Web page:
Every year, thousands of people gather to attend events such as concerts and marathons in public venues. While these events typically offer increased security measures, the number of attendees greatly outweighs the number of Public Safety Stewards. Unfortunately, in the past couple of years, we have seen a sharp increase in incidents occurring at large public events.
Security Guard Trampled: A security guard at the Ultra Music Festival was sent to the hospital in critical condition this past March when the crowd broke through a fence and forced their way onto the property. Miami’s homicide unit continues to search for witnesses in hopes that they can identify and locate members of the mob who were responsible for causing the incident.
The entire month of April is dedicated to National Distracted Driver Awareness Month and for good reason. Distracted Driving not only puts the driver at risk, but places passengers, other drivers, and innocent bystanders in harm’s way. While texting and driving has become one of the most common and dangerous distractions nationwide, other notable distractions include driving while drowsy, adjusting music, reading, using a GPS, eating and drinking, and talking on the phone.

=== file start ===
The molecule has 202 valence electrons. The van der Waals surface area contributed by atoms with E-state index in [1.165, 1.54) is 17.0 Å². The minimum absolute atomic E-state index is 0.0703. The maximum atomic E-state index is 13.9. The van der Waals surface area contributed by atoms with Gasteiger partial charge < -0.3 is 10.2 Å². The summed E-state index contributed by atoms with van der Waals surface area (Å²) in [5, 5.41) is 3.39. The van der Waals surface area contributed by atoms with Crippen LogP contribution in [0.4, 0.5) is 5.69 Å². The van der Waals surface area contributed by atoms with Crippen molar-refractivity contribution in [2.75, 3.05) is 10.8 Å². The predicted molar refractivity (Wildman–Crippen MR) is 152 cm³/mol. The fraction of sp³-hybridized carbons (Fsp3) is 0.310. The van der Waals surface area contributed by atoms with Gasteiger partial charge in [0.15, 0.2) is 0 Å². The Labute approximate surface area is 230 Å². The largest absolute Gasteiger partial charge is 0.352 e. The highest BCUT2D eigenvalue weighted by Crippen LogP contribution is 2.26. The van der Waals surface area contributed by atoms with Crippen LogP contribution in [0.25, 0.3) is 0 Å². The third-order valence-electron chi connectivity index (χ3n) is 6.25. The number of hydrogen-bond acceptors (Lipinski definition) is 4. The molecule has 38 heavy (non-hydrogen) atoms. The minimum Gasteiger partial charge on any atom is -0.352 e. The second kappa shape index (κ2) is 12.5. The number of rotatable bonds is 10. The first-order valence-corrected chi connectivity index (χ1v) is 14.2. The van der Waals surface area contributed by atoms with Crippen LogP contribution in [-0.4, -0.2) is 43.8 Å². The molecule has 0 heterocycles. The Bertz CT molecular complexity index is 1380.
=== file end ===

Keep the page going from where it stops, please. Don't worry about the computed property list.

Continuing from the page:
To help grasp the seriousness of this growing concern, here are some key statistics provided by the Official US Government Website for Distracted Driving:
- Sending or receiving a text takes a driver's eyes from the road for an average of 4.6 seconds, the equivalent-at 55 mph-of driving the length of an entire football field, blind.
- Engaging in visual-manual subtasks (such as reaching for a phone, dialing and texting) associated with the use of hand-held phones and other portable devices increased the risk of getting into a crash by three times.